reckless indian mediaPrint and electronic media are always eager to present news in dramatic ways; hence headlines are chosen which are catchy, appealing and haunting for the readers and viewers, respectively.  Sometimes to compete in the industry, media runs news without taking into account the consequence and long term effects. They unwittingly, provide the meaning and direction to the news-makers which is not even known to them. It seems that this has also happened in the independence movement of India, when media played a key role in providing explicit meaning to Lahore Resolution.

Most of the impartial research on independence movement of Pakistan shows that Pakistan was not claimed in 1940 Lahore resolution and it was unclear in its demands.  According to Wolpert (1984), “Pakistan was not explicitly mentioned; nor was it clear form the language of the resolution whether a single Muslim state of both ‘zones’ had been envisioned or two separate ‘autonomous independent states’ one in the Northwest, the other in the Eastern (Bangladesh) Zone.”  Closely examining the resolution depicts, it was seeking stipulation or agreement to secure rights of Muslims living in Hindu Majority provinces than an independent and sovereign Muslim state.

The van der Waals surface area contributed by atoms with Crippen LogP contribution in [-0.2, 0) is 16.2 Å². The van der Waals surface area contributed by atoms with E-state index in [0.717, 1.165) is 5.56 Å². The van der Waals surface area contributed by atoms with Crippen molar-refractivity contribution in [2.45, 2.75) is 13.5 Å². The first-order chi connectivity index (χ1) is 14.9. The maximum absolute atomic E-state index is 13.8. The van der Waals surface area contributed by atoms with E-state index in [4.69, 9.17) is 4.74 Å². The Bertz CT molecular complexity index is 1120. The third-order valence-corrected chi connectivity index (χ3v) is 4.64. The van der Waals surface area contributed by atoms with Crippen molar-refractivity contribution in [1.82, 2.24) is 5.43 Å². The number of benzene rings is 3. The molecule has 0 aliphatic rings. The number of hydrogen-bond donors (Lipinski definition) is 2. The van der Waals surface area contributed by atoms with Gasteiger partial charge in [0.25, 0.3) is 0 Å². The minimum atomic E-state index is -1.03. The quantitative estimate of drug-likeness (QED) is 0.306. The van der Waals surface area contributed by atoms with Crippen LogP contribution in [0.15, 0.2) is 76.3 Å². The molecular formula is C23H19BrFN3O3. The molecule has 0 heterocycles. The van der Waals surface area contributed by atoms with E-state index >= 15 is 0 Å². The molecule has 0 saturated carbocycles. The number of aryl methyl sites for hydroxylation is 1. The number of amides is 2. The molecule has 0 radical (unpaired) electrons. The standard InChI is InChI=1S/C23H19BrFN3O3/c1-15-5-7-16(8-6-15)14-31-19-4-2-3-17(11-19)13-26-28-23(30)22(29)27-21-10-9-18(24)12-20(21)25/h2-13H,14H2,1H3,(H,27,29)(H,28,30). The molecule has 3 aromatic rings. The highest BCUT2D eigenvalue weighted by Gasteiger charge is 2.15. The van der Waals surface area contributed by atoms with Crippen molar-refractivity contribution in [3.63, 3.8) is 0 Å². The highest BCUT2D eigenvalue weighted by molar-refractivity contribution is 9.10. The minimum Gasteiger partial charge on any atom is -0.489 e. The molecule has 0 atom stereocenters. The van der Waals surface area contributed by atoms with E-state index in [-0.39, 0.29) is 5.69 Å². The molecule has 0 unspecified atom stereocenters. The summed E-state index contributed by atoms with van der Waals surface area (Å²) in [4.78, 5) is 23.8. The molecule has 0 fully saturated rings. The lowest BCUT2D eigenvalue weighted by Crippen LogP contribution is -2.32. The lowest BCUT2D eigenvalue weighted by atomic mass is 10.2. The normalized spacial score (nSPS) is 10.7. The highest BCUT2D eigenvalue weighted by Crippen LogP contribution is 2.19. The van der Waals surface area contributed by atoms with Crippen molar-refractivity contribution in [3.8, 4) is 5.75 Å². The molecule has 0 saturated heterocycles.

Unwittingly, Indian Hindu and Muslims’ print media changed the contents of the demand next day by printing headlines in the newspapers that pronounced the Lahore resolution as a ‘Pakistan Resolution’  (Wolpert 1984), which to some extent changed the course of history.  Hindu media must have been repenting on their eagerness to making ‘Lahore Resolution’ news as more spicy and thrilling, which partially and unconsciously created room for acceptance of India’s division.

The reporting of media was shrewd and smart from the Muslim League point of view but it was irresponsible and unwise from the principle of the Congress and proponents of United India. If the Hindu media and sponsors of United India would have restricted themselves in reporting and had not cited what was not in the resolution, Jinnah and Muslim League might have faced difficulties in explaining what exactly they were demanding.

Nadeem Yousaf

15 October 2012


Wolpert, S 1984: Jinnah of Pakistan; Oxfort University Press, New York

 Reckless Media Reporting